Are Balloons Recyclable
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Are Balloons Recyclable? How to Properly Dispose of Balloons

If you’re living sustainably, recycling waste products is a subject of interest to you. Balloons signify celebrations and colorful, fun times. You might wonder if it’s possible to exclude them when shopping for your party items. The question is, can you recycle balloons? What happens to the ones we use after the celebration is over? 

Balloons impact our planet negatively. Their adverse effects can last for decades, superseding the few hours of fun we have during our events. This article explains everything you need to know about them and answers your questions about balloon recycling. 

Can you recycle balloons?

Recycling collects and processes materials that you would otherwise throw away as trash and turns them into new products. To recycle a product means that you’re giving a used product a second life. Does this apply to all balloons? Simply put, no.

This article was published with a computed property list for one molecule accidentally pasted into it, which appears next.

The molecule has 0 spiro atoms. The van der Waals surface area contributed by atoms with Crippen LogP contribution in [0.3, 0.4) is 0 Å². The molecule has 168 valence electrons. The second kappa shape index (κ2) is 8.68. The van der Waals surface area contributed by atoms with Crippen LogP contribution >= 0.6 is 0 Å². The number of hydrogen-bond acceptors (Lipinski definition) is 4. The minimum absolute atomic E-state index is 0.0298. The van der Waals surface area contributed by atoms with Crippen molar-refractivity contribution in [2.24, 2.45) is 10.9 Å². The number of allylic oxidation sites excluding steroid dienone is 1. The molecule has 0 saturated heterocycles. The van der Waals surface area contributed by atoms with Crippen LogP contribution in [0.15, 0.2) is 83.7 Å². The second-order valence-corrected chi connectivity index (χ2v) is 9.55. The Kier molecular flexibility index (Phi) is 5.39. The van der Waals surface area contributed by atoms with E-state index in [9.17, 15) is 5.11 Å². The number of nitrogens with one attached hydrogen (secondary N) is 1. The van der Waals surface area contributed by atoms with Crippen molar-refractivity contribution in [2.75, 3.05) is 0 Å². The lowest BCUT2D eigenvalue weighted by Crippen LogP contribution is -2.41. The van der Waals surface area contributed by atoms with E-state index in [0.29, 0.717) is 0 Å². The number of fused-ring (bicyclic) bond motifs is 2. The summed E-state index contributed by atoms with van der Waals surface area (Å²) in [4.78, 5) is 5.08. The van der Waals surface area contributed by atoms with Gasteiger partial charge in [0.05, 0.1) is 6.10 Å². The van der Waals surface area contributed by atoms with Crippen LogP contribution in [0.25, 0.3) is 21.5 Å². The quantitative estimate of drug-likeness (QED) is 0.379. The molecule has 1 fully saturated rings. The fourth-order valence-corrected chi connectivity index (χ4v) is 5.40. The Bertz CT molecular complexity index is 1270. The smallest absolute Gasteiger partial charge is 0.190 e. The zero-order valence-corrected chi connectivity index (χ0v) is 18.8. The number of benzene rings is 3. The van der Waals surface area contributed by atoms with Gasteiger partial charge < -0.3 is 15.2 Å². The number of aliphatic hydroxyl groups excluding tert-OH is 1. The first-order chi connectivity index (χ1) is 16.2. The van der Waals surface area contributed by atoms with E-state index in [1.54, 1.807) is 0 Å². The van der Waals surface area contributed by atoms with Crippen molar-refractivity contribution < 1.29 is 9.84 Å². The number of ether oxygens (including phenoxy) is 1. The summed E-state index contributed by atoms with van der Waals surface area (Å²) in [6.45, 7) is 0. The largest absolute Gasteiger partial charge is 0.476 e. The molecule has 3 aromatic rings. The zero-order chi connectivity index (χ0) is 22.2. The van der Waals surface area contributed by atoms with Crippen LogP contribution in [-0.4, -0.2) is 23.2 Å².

Not all balloons are recyclable. Recycling centers do not accept balloons, mainly because their recycled form has no use in the market. For example, manufacturers make hot air balloons from nylon materials that are not recyclable for better use. The economics prevent them from recycling a product that has no alternative use, and they can’t reform it into something useful for reuse.

However, a few recycling companies take mylar balloons for recycling since manufacturers make them from plastic materials. Typically, balloons won’t find their way into these centers for recycling if dropped in the recycle bin. Notwithstanding, few recyclers accept foil balloons, but they’ll instead advise you to dispose of them responsibly.  

So, if you’re interested in protecting the planet even during your celebrations, consider doing away with them. This is because recycling balloons isn’t an eco-friendly option.

We have resources specifically on the topic of alternatives to balloons, eco-friendly biodegradable balloon alternatives, and reusable water balloons.

Why are balloons harmful to our environment? 

how to recycle balloons
Photo by Adi Goldstein on Unsplash

A single balloon poses several hazardous environmental impacts. But we never use a single balloon at celebrations, right? We use many! We also release them into the air as a mark of joyous celebration.